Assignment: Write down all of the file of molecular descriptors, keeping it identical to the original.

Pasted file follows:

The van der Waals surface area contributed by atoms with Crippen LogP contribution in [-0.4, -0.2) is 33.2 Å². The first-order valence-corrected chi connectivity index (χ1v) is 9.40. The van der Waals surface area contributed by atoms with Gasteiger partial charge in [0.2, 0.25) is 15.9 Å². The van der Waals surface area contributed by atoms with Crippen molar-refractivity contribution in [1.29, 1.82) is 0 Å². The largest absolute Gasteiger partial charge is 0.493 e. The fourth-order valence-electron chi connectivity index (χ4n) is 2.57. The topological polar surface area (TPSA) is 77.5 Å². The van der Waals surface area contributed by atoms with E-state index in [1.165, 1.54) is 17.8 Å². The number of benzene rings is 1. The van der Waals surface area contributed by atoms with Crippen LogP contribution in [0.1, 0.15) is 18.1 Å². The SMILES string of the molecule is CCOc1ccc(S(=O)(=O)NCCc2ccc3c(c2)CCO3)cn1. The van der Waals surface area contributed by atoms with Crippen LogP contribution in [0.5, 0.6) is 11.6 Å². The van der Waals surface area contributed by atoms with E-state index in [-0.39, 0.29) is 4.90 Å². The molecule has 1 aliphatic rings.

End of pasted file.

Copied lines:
The van der Waals surface area contributed by atoms with Crippen LogP contribution in [-0.4, -0.2) is 33.2 Å². The first-order valence-corrected chi connectivity index (χ1v) is 9.40. The van der Waals surface area contributed by atoms with Gasteiger partial charge in [0.2, 0.25) is 15.9 Å². The van der Waals surface area contributed by atoms with Crippen molar-refractivity contribution in [1.29, 1.82) is 0 Å². The largest absolute Gasteiger partial charge is 0.493 e. The fourth-order valence-electron chi connectivity index (χ4n) is 2.57. The topological polar surface area (TPSA) is 77.5 Å². The van der Waals surface area contributed by atoms with E-state index in [1.165, 1.54) is 17.8 Å². The number of benzene rings is 1. The van der Waals surface area contributed by atoms with Crippen LogP contribution in [0.1, 0.15) is 18.1 Å². The SMILES string of the molecule is CCOc1ccc(S(=O)(=O)NCCc2ccc3c(c2)CCO3)cn1. The van der Waals surface area contributed by atoms with Crippen LogP contribution in [0.5, 0.6) is 11.6 Å². The van der Waals surface area contributed by atoms with E-state index in [-0.39, 0.29) is 4.90 Å². The molecule has 1 aliphatic rings.